Pick your plants: If you are a new gardener, pick plants that are easy to grow and yield produce soon after planting. Quick reward for your efforts is never bad, and it keeps you interested through the process. I find tomatoes very easy to grow. They are hardy, give lots of fruit, and get used in almost all cuisines. Some other plants I've had success with are zucchini, eggplants, greens such as spinach, Swiss chard and mustard greens, easy to grow herbs like basil, sage, thyme, chives, and oregano. All of these plants do well in containers, so you can start planting in small spaces as well. Chilies are among the plants that do not grow easily. So you may want to skip them until you learn the tricks of the trade. 

Know your plants: All the seed packets you get in the stores have detailed instructions on what each plant requires. Read them carefully and note them down somewhere so you don't forget. A great way to keep track of your plants is to make a chart with the date of planting and the temperature, sunlight and moisture requirements. This way, you can refer to the chart when in doubt. If I buy plants instead of seeds from nurseries, I ask one of the friendly helpers how best to take care of those plants. For everything else, there's internet!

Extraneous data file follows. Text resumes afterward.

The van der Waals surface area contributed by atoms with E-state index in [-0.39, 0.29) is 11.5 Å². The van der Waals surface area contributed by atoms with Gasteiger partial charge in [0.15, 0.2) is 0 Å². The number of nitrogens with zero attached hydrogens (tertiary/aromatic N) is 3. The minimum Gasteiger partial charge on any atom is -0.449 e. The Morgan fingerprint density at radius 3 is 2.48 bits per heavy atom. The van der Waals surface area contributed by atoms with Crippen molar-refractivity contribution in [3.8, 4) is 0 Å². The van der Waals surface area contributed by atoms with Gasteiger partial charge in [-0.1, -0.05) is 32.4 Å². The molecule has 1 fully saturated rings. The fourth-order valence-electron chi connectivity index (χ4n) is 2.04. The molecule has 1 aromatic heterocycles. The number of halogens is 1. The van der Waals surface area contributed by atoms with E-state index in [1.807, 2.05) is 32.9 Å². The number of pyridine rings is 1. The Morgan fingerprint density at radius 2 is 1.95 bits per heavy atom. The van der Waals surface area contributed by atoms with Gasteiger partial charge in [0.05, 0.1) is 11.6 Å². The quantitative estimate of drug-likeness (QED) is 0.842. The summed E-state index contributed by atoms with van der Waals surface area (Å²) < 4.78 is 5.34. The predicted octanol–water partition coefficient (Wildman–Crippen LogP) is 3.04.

Start seeds in seed starter: You can begin planting at the start of spring. To help germinate the seeds well, start them in seed-starters. I get wide trays of peat pellets from the Home Depot. The pellets multiply in size after soaking up water. Sow seeds 1/2-1/4 inch deep into the pellets and keep the pellets moist in a warm area, preferably in a south facing window. Cover the pellet tray with plastic wrap so it creates a controlled environment with the right moisture and temperature level. Let the plants grow in seed starters until they are a few inches tall before you transfer them to the ground/big containers. If you sow a lot of seeds in one pellet, thin out some of the plants keeping the healthiest. The best thing about these pellets is that, they can be transferred directly to your final potting area without disturbing the plant roots.